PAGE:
George Romero Blues

Here’s the trick to reading zombie fiction: You are going to have to read/wade through an ocean of mediocre crap to find the books that make you say, “Right on.” That’s it, that’s all there is to it. Some are, at very least, entertaining, while some outright suck and fewer still go the distance. What you have going for you is that they are easy to read. The hardest part is to not sit there wanting to ask the author what the fuck he has done.

Two righteous heavyweights in the field will be dropping releases over the coming months. They are Robert Kirkman, creator of the Walking Dead graphic novel series and Jonathan Maberry, author of the Joe Ledger books and the young adult Rot and Ruin series. Kirkman has written, with a coauthor, a tie in novel for the graphic novel series The Walking Dead, called The Walking Dead: Rise of The Governor. Maberry has written a stand alone called Dead of Night.

Let’s start with Kirkman. If you have read the graphic novels, you are familiar with the villain known as The Governor. He is the maniacal despot ruler of the town of Woodbury, a walled off community in the badlands of what used to be America. He is a bad man who does bad things. A man you want to see end because you know that end will be ugly. Well, the novel is the story of who he is and how he came to be. I thought it was boring and it left me wondering why it needed to be written. The story was predictable with a twist ending that, in retrospect, I should have seen coming. I have read that this is the first in a series of these books, which I’ll read out of curiosity. Kirkman is doing well but I can’t help but wonder why he needed a co-author, the guilty party here being Jay Bonansinga.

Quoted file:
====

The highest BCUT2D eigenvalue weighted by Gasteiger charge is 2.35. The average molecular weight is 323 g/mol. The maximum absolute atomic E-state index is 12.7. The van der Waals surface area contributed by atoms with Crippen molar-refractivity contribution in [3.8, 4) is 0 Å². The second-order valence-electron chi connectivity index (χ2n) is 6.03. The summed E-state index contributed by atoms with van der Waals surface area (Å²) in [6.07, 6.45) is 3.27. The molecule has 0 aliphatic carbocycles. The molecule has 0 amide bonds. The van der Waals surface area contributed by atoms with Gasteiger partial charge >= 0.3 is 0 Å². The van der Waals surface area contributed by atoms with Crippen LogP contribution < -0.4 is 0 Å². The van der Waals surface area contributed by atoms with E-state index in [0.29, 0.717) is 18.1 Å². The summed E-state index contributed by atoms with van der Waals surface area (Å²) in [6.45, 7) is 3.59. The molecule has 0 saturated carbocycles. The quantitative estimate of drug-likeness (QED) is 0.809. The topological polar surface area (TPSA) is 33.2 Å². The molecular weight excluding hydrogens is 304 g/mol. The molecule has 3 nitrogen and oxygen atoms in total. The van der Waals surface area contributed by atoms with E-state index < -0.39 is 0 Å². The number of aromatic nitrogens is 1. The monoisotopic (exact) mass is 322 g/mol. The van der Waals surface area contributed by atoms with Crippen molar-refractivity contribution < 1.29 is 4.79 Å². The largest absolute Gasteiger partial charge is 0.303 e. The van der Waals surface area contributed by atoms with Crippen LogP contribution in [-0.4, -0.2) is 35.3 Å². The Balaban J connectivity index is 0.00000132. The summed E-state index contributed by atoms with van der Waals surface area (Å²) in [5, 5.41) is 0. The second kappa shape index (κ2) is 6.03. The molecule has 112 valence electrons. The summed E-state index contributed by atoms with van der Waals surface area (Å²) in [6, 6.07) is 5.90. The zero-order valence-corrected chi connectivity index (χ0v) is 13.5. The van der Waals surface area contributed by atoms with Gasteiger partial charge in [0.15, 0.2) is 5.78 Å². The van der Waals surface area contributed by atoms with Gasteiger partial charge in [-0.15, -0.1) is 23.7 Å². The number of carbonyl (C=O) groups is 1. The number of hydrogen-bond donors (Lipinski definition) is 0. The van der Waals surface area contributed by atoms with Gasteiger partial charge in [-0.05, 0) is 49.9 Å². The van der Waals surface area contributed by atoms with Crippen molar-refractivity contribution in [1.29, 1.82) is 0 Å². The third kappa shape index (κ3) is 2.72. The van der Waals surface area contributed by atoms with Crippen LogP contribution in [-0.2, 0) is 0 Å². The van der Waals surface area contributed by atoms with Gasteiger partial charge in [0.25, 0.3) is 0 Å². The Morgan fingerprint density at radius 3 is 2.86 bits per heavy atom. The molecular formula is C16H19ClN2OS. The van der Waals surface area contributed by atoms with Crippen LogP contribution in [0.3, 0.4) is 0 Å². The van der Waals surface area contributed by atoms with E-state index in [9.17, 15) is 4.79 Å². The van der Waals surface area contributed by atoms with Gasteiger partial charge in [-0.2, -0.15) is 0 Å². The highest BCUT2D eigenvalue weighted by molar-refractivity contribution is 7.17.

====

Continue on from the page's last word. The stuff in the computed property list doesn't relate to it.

Maberry is an enigma to me. I love to read and rip his Joe Ledger books. They have moments of brilliance, along with sections that are so formulaic that I want to scream. They would make excellent Michael Bay movies, if Michael Bay grew a pair and started making hard R rated movies again. His novel Dead of Night is a well-crafted homage to George Romero’s Night of the Living Dead. Yes, it has moments that make you think of Romero’s films and The Crazies, but I think that’s how it was intended. It takes place in rural Pennsylvania and features a sexy female lead and some tooth and nail action sequences. If would make a cool film if done right. Maberry has a new Joe Ledger novel coming out, along with the second novel in the Rot and Ruin series aptly titled Dust and Decay. I’ll have fun with those.

Dave Wahlman